Each course in the Natural Sciences category of the General Education Program will provide instruction and guidance that help students to:
 
 

 
 

 
 

 
 

Social Sciences Open when gep_category = SOCSCI
Each course in the Social Sciences category of the General Education Program will provide instruction and guidance that help students to:
 
 

 
 

 
 

 
 

 
 

 
 

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Each course in the Interdisciplinary Perspectives category of the General Education Program will provide instruction and guidance that help students to:
 
 

 
 

 
 

 
 

 
 

 
 

 
 

 
 

Visual & Performing Arts Open when gep_category = VPA
Each course in the Visual and Performing Arts category of the General Education Program will provide instruction and guidance that help students to:
 
 

 
 

 
 

 
 

 
 

 
 

Health and Exercise Studies Open when gep_category = HES
Each course in the Health and Exercise Studies category of the General Education Program will provide instruction and guidance that help students to:
 
 

 
 

 
 

 
 

 
&
 

 
 

 
 

 
 

Global Knowledge Open when gep_category = GLOBAL
Each course in the Global Knowledge category of the General Education Program will provide instruction and guidance that help students to achieve objective #1 plus at least one of objectives 2, 3, and 4:
 
 

 
 

 
Please complete at least 1 of the following student objectives.
 

 
 

 
 

 
 

 
 

 
 

US Diversity Open when gep_category = USDIV
Each course in the US Diversity category of the General Education Program will provide instruction and guidance that help students to achieve at least 2 of the following objectives:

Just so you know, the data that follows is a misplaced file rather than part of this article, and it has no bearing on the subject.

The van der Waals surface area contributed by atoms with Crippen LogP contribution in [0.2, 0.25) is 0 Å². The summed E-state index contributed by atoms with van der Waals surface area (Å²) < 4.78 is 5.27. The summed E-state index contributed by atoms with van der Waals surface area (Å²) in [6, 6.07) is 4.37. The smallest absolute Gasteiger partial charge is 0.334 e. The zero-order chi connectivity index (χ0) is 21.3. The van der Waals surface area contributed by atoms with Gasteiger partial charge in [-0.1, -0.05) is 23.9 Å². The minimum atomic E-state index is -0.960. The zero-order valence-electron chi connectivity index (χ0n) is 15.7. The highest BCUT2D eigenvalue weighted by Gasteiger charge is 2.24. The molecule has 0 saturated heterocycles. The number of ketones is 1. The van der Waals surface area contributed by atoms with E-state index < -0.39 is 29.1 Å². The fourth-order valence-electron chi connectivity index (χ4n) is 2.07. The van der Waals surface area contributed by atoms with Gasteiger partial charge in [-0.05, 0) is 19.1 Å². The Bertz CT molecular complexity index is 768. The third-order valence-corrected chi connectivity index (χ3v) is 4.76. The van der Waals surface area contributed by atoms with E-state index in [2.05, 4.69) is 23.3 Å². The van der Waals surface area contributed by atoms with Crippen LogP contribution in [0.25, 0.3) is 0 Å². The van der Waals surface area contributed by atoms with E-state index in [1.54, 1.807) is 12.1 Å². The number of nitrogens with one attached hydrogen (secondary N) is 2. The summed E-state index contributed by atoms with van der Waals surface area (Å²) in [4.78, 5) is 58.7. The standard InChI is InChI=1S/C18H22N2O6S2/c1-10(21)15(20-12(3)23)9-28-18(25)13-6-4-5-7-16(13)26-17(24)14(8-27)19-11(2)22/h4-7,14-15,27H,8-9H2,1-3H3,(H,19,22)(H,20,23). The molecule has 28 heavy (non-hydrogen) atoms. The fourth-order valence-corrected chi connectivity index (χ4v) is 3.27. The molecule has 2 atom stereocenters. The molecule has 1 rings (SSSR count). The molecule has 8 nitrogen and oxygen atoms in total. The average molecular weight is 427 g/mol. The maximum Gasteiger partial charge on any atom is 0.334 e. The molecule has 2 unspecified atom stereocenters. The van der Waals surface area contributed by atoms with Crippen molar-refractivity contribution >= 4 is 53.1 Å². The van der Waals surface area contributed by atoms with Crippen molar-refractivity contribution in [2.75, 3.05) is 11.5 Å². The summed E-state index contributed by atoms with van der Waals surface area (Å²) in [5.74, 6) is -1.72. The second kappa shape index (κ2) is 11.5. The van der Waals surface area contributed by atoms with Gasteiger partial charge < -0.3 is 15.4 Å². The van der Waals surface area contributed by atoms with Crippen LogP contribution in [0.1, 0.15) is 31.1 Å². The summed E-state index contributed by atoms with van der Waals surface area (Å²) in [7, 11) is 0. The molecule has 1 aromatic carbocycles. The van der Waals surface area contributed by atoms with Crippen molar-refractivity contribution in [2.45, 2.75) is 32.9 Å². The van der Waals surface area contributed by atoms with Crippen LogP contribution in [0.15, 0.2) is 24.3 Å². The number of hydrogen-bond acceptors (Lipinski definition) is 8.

Please complete at least 2 of the following student objectives.
 
 

 
 

 
 

 
 

 
 

 
 

 
 

 
 

Requisites and Scheduling
 
a. If seats are restricted, describe the restrictions being applied.
 

 
b. Is this restriction listed in the course catalog description for the course?
 

 
List all course pre-requisites, co-requisites, and restrictive statements (ex: Jr standing; Chemistry majors only). If none, state none.
 

 
List any discipline specific background or skills that a student is expected to have prior to taking this course. If none, state none. (ex: ability to analyze historical text; prepare a lesson plan)
 

Additional Information
Complete the following 3 questions or attach a syllabus that includes this information. If a 400-level or dual level course, a syllabus is required.
 
Title and author of any required text or publications.
 

 
Major topics to be covered and required readings including laboratory and studio topics.
 

 
List any required field trips, out of class activities, and/or guest speakers.
 

No additional resources needed, will be covered by A. Dean as part of regular teaching load.